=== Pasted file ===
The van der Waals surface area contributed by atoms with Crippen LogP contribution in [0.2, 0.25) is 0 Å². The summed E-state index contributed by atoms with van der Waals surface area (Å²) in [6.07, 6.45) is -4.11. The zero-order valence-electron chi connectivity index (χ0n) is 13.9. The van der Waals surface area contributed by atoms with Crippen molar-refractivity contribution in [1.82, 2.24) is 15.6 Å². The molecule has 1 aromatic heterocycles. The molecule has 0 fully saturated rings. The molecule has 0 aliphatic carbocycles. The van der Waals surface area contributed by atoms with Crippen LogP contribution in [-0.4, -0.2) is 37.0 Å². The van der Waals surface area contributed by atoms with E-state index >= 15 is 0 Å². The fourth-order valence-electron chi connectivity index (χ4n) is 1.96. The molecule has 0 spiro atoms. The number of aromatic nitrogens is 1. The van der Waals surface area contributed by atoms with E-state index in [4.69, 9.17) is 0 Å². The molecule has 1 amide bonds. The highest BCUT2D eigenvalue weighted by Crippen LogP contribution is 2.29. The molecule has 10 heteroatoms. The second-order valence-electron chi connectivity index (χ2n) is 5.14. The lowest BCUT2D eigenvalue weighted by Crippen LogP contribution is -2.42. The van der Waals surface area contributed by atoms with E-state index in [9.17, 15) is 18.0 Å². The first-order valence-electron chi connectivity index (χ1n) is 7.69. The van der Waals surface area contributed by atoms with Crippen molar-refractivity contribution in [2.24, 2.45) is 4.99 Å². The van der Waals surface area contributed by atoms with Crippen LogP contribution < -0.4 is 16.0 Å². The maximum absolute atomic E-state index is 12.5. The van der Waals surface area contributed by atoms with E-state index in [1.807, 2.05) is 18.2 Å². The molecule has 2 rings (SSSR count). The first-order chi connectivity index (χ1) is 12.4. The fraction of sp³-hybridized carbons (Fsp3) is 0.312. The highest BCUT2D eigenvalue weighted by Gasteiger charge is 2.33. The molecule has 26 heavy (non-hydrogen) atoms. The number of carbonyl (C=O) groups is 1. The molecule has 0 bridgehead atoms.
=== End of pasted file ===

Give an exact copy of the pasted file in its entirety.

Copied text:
The van der Waals surface area contributed by atoms with Crippen LogP contribution in [0.2, 0.25) is 0 Å². The summed E-state index contributed by atoms with van der Waals surface area (Å²) in [6.07, 6.45) is -4.11. The zero-order valence-electron chi connectivity index (χ0n) is 13.9. The van der Waals surface area contributed by atoms with Crippen molar-refractivity contribution in [1.82, 2.24) is 15.6 Å². The molecule has 1 aromatic heterocycles. The molecule has 0 fully saturated rings. The molecule has 0 aliphatic carbocycles. The van der Waals surface area contributed by atoms with Crippen LogP contribution in [-0.4, -0.2) is 37.0 Å². The van der Waals surface area contributed by atoms with E-state index >= 15 is 0 Å². The fourth-order valence-electron chi connectivity index (χ4n) is 1.96. The molecule has 0 spiro atoms. The number of aromatic nitrogens is 1. The van der Waals surface area contributed by atoms with E-state index in [4.69, 9.17) is 0 Å². The molecule has 1 amide bonds. The highest BCUT2D eigenvalue weighted by Crippen LogP contribution is 2.29. The molecule has 10 heteroatoms. The second-order valence-electron chi connectivity index (χ2n) is 5.14. The lowest BCUT2D eigenvalue weighted by Crippen LogP contribution is -2.42. The van der Waals surface area contributed by atoms with E-state index in [9.17, 15) is 18.0 Å². The first-order valence-electron chi connectivity index (χ1n) is 7.69. The van der Waals surface area contributed by atoms with Crippen molar-refractivity contribution in [2.24, 2.45) is 4.99 Å². The van der Waals surface area contributed by atoms with Crippen LogP contribution < -0.4 is 16.0 Å². The maximum absolute atomic E-state index is 12.5. The van der Waals surface area contributed by atoms with E-state index in [1.807, 2.05) is 18.2 Å². The molecule has 2 rings (SSSR count). The first-order chi connectivity index (χ1) is 12.4. The fraction of sp³-hybridized carbons (Fsp3) is 0.312. The highest BCUT2D eigenvalue weighted by Gasteiger charge is 2.33. The molecule has 26 heavy (non-hydrogen) atoms. The number of carbonyl (C=O) groups is 1. The molecule has 0 bridgehead atoms.